Maud Pauline Keister. 

Mr. Vincent F. Lupco is located in 
the Woolworth Bldg., Main St., Nanti- 

Mrs. Charles J. Kushell, (Isabelle 
Morrison), has moved to 56 Mull Ave., 
Akron, Ohio. 

Mr. and Mrs. James S. Replogle 
have moved to 157 Montclair Ave., 
Newark, N. J. Mrs. Replogle was the 
former Veta Davis. Mr. Replogle is 
associated with L. Bamberger and Co. 

Born to Mr. and Mrs. CHfton C. 
Harkness on September 5, 1932, a son 
Harry Roberts. Mrs. Harkness was 
Gladys Roberts. She may be located 
at the Suffield School, Suffield, Conn. 


The Problems of Vocational Educa- 
tion in the Philippines are treated in 
an article using this title from the pen 
of Gilbert S. Perez, '07 in the Decem- 
ber issue of the Industrial Education 
Magazine. Mr. Perez is the author of 
numerous articles on Education in the 
Philippines where he has been sta- 
tioned for a number of years. 

for FEBRUARY - MARCH, 1933 



Mr. William K. Browne 

Mr. James N. Caldwell 

Mr. Ernest B. Decker 

Mr. Gilbert R. Frith 

Mr. J. Lester George 

Mr. Bertram P. Haines 

Mr. Harold P. Hallock 

Mr. G. W. Hill 

Lt. Harry W. Johnson 

Mr. John Latzo 

Mr. Joseph C. Laucks 

Dr. K. L. Lessing 

Miss Janet E. Lockwood 
Miss E. Fern MacNeal 
Mr. Russell Magee 
Mr. James F. McFarland 
Mr. Robert E. Mitchell 
Mr. J. Edward Nickel 
Mr. C. M. Nieweg 
Miss M. Lois Pierce 
Mr. Glenn O. Raymond 
Miss Dorothy H. Richards 
Mr. Daniel W. Robinson 
Mr. Stanley C. Russell 
Mr, Reading B. Smith 
Mr. John C. Sterner 
Mr. Rollin H. Taylor 
Mr. Charles D. Valentine 
Mr. Charles L. Vallery 
Mr. Paul G. Webster 

Miss Grace H. Allardice recently 
changed her street address in Scranton 
to 816 Adams Ave. 

Mr. Douglas W. Anderson lives in 
Towaco, N. J. 

Mr. Harold E. Barthold has removed 
to 114 Main St., Blakely. 

Mrs. Briton N. Busch lives at 2122 
Vista Del Mar, Hollywood, Calif. She 
was Sonia Frey. 

Mr. William F. Coughenour may be 
located at 421 Weldon St., Latrobe. 

Mr. Paul Eggleston has moved to 
Battle Creek, Mich.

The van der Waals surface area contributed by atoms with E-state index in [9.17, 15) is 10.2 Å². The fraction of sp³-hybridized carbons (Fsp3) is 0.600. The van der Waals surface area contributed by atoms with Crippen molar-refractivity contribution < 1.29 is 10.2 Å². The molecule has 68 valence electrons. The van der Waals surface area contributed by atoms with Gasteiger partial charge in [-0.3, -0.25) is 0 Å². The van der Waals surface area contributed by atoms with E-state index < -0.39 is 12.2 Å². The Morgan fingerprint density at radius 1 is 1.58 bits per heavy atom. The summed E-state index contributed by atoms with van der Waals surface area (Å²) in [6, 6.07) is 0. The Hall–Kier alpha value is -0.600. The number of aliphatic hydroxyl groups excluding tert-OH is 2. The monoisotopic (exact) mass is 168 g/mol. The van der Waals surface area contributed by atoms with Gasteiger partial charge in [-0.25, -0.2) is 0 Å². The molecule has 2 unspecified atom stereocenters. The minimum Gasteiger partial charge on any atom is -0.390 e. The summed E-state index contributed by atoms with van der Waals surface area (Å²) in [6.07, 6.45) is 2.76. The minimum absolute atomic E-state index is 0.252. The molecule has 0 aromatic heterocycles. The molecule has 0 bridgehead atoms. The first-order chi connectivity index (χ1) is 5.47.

Mr. Sidney W. Goodwin may be ad- 
dressed in care of Blue Ridge Riding 
Academy, Factoryville. 

Mr. Clayton D. Hollinger lives at 
1767 Second St., N. W., Washington, 
D. C. 

Mr. Robert S. Knauff lives on State 
St., New London, Conn. 

On August 22, 1932, a second daugh- 
ter was born to Rev. and Mrs. Howard 
B. Keck at the Haff Private Hospital. 
Northampton, Pa. Mrs. Keck will be 
remembered as Grace M. Pheifer, who 
was the second of three Bucknellians 
to be associated with the teaching staff 
of the Baptist Academy of Barran- 
quitas, Puerto Rico. She is now resi- 
dent at 229 N. St. George St., Allen- 

Mr. W. P. Moore lives at 1407 Weav- 
er St., Philadelphia. 

Mr. Harry S. Ruhl is resident at 31 
So. 4th St., Lebanon. 

Mrs. Stewart Halligan lives in New- 
ark, N. Y. She was Mabel I. Ruhl. 

Rev. Paul G. Webster may be ad- 
dressed in care of First Baptist 
Church, Dayton, Ohio. 

Mr. Robert K. Zortman has changed 
his street address in Philadelphia to 
88 W. Godfrey St. 

Mr. F. S. Angstadt is a pilot for the 
United Air Transport, flying between 
Chicago and Kansas City. He may be 
located at the National Air Transport, 
Municipal Airport, 6000 S. Cicero 
Ave., Chicago, 111. 

The death of Miss Jean Banks of 
Lewisburg occurred on July 8, 1932 at 
the Geisinger Hospital, Danville after 

an illness of two weeks. 

Mr. Donald F. Beidelman lives at 
372 E. Main St., Nanticoke, Pa. 

Mrs. Leonard J. Coates, (Goldena 
S. GuilfordJ, lives at Farmingdale, N. 

Mr. George W. Hart has recently 
moved to Saddle River, N. J. 

Dr. Herbert E. Heini is now located 
at Grasslands Hospital, Valhalla, N. Y. 
Mrs. John J. Koopmann, (Mary B. 
Konkle), is the Home Economics Con- 
sultant of the Public Service Elec. & 
Gas Company of Newark, N. J. Her 
address is 48 Hawthorne Ave., East 
Orange, N. J. 

Miss Elizabeth J. McCracken is 
teaching English in the Lewisburg 
High School. 
■ Dr. William M. Pauling lives at 528 
Parker Ave., Collingdale, Pa. 

Word has been received of the wed-